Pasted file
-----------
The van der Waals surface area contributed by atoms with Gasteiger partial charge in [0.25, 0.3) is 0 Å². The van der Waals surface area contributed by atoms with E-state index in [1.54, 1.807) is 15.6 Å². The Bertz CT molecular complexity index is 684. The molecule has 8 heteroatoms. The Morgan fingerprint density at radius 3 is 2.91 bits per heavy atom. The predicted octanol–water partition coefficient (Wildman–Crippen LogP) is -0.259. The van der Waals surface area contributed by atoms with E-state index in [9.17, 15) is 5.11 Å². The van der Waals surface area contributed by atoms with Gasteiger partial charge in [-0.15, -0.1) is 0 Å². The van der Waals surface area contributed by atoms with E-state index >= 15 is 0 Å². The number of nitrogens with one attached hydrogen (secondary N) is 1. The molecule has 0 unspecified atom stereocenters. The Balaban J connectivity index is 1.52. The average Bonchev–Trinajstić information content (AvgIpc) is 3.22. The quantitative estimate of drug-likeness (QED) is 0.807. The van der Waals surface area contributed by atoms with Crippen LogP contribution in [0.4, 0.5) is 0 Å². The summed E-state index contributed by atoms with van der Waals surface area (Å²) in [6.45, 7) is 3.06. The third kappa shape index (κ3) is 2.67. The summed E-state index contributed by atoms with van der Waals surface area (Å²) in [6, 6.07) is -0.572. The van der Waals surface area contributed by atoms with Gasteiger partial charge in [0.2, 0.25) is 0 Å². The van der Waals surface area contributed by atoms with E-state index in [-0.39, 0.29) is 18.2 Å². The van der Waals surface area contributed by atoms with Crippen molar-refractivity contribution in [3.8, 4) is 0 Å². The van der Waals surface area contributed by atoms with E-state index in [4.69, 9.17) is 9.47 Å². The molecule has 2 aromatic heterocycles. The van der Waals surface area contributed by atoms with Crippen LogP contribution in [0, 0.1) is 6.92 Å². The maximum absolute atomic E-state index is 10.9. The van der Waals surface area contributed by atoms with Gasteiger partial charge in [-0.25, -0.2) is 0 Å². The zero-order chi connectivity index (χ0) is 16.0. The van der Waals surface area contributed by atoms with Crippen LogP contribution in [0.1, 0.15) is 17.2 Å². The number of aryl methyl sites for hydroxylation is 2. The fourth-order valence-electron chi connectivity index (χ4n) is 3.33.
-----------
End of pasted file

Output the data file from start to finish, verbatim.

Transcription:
The van der Waals surface area contributed by atoms with Gasteiger partial charge in [0.25, 0.3) is 0 Å². The van der Waals surface area contributed by atoms with E-state index in [1.54, 1.807) is 15.6 Å². The Bertz CT molecular complexity index is 684. The molecule has 8 heteroatoms. The Morgan fingerprint density at radius 3 is 2.91 bits per heavy atom. The predicted octanol–water partition coefficient (Wildman–Crippen LogP) is -0.259. The van der Waals surface area contributed by atoms with E-state index in [9.17, 15) is 5.11 Å². The van der Waals surface area contributed by atoms with Gasteiger partial charge in [-0.15, -0.1) is 0 Å². The van der Waals surface area contributed by atoms with E-state index >= 15 is 0 Å². The number of nitrogens with one attached hydrogen (secondary N) is 1. The molecule has 0 unspecified atom stereocenters. The Balaban J connectivity index is 1.52. The average Bonchev–Trinajstić information content (AvgIpc) is 3.22. The quantitative estimate of drug-likeness (QED) is 0.807. The van der Waals surface area contributed by atoms with Crippen LogP contribution in [0.4, 0.5) is 0 Å². The summed E-state index contributed by atoms with van der Waals surface area (Å²) in [6.45, 7) is 3.06. The third kappa shape index (κ3) is 2.67. The summed E-state index contributed by atoms with van der Waals surface area (Å²) in [6, 6.07) is -0.572. The van der Waals surface area contributed by atoms with Gasteiger partial charge in [0.2, 0.25) is 0 Å². The van der Waals surface area contributed by atoms with E-state index in [-0.39, 0.29) is 18.2 Å². The van der Waals surface area contributed by atoms with Crippen molar-refractivity contribution in [3.8, 4) is 0 Å². The van der Waals surface area contributed by atoms with E-state index in [4.69, 9.17) is 9.47 Å². The molecule has 2 aromatic heterocycles. The van der Waals surface area contributed by atoms with Crippen LogP contribution in [0, 0.1) is 6.92 Å². The maximum absolute atomic E-state index is 10.9. The van der Waals surface area contributed by atoms with Gasteiger partial charge in [-0.25, -0.2) is 0 Å². The zero-order chi connectivity index (χ0) is 16.0. The van der Waals surface area contributed by atoms with Crippen LogP contribution in [0.1, 0.15) is 17.2 Å². The number of aryl methyl sites for hydroxylation is 2. The fourth-order valence-electron chi connectivity index (χ4n) is 3.33.